@DigiVictorian/Twitter

The world has watched modern technology progress at breakneck speed for the past century. Could the British have accurately predicted these innovations a hundred years earlier?


Bob Nicholson, an aficionado of Victorian pop culture, found a 130-year-old article in an 1888 publication of Answers Magazine – which ceased publication in 1955 – featuring a competition inviting Victorian readers to predict life in Britain "a hundred years hence."

Those old enough to recall the totally awesome '80s probably saw Who Framed Roger Rabbit or Coming to America in theaters in 1988 and recognized Jennifer Connelly and Heather Locklear as sex symbols and fashion icons.

That same year, one of the biggest scandals in pop music history rocked the world when Milli Vanilli's two frontmen, Rob and Fab, were disqualified from the Grammy they won for Best New Artist. Instead, they were exposed as the best new con-artists for lip-syncing their way to stardom.

While the Victorians could not see any of these events making headlines by a long shot, their vision for the future came pretty darn close.

Nicholson shared some of the surprising results in a Twitter post.


Indy100 took us on a journey to the future England that Victorians imagined 30 years ago.

One reader saw a future in which commuters traveled without gas, and lighted towns "equal to noonday by the self-creating electro wire which gives a light at every division of six feet."

The ambitious reader added:

"Magneto-petrolo fires – smokeless, clean, and ever ready to light have displaced te ungainly coal. Ships, houses, railway lines and carriages are made of the unbreakable, indestructible paper, and the self-motive solaquas engine of asbestos metal."
"The phonograph enables everyone to enjoy at home concerts, operas, church services, etc;music and words, and eve theatrical performances."

Might we see these innovations further down the line?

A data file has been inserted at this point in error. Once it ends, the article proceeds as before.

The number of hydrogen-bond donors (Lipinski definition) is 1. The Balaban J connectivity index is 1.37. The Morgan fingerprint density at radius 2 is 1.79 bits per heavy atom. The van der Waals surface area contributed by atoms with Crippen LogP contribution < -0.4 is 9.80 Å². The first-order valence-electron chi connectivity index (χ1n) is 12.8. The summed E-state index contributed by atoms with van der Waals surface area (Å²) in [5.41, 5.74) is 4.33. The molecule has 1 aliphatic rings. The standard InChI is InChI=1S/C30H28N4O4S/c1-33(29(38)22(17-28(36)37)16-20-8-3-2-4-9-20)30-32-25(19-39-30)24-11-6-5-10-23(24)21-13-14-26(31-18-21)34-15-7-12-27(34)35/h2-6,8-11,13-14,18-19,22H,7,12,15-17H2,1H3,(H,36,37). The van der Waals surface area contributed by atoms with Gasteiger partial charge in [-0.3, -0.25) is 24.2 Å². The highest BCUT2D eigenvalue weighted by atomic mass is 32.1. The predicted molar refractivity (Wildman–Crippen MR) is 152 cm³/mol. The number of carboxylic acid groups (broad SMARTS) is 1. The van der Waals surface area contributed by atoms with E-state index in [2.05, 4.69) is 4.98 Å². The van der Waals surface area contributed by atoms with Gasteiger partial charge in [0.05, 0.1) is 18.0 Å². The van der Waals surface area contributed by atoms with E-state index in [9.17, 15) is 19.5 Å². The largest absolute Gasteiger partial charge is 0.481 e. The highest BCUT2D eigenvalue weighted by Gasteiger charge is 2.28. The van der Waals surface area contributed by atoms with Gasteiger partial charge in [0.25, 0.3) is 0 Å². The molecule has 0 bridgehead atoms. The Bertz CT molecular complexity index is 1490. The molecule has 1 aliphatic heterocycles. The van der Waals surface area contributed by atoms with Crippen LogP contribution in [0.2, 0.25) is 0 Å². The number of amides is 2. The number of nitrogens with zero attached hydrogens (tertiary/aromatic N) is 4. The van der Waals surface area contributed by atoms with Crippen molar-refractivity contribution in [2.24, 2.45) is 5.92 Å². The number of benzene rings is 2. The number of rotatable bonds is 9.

"Invasion is made impossible by the intellectual, self-acting pyro-aqua vengeance bombs. Walking is no trouble, all bodies being rendered so light by the new inflata-vacuo puffs that they are able to walk up the water, and food is so condensed that a man can carry a month's provisions in his pocket. Space forbids further disclosures."


This prediction, titled "Poor Old England," hit a little too close to home. Brexit was inevitable, it seemed.

"England will by her very policy of national aggrandisement slowly sink into the condition of a second-rate power (somewhat like Sweden of the present day), and her fall will in the end by accelerated by those whom she has in former years befriended. In the year 1988 she will hold no weight in the Councils of Europe."


Creativity points were awarded for "The Mysterious Island City" boasting large gardens.

"Over it an uncrowned king shall reign, though the tongue of a syren shall sway St. Stephen's. The chancellor's hair, uncovered by a wig, shall hang down to the woolsack. Heat shall be drawn from clouds and light from running water. Armies shall meet in the air and vessels glide over land ans sea without either wind or steam to drive them."
"Servants shall neither speak nor see, and yet do their work well. Though Netputne threatens, the lion and eagle shall be bound together with bonds of steel."

Artificial intelligence got a Victorian shout-out.

"One Hundred years hence England will be inhabited by indolent, conceited people owing to the fast-increasing automatic machinery coming into use."

Several entries mentioned that phonographic letters would replace handwritten letters.


The rich continue to get richer, according to this reader's spot-on foresight.


The winning entry went to a Londoner named Marcus G. Morrison, who predicted several things, including the connection of Ireland and England via tunnels and bridges, the import of fresh fish from overseas preserved in salt water tanks, "clothes made from vegetable fibre," the use of submarines, and the accurate forecast of the weather.

This entry gets bonus points for brevity.


With so many of these predictions being realized, where will the next century take us? Let's hope we will have enough accomplishments to make the future population proud.

Photo by Louis Hansel on Unsplash

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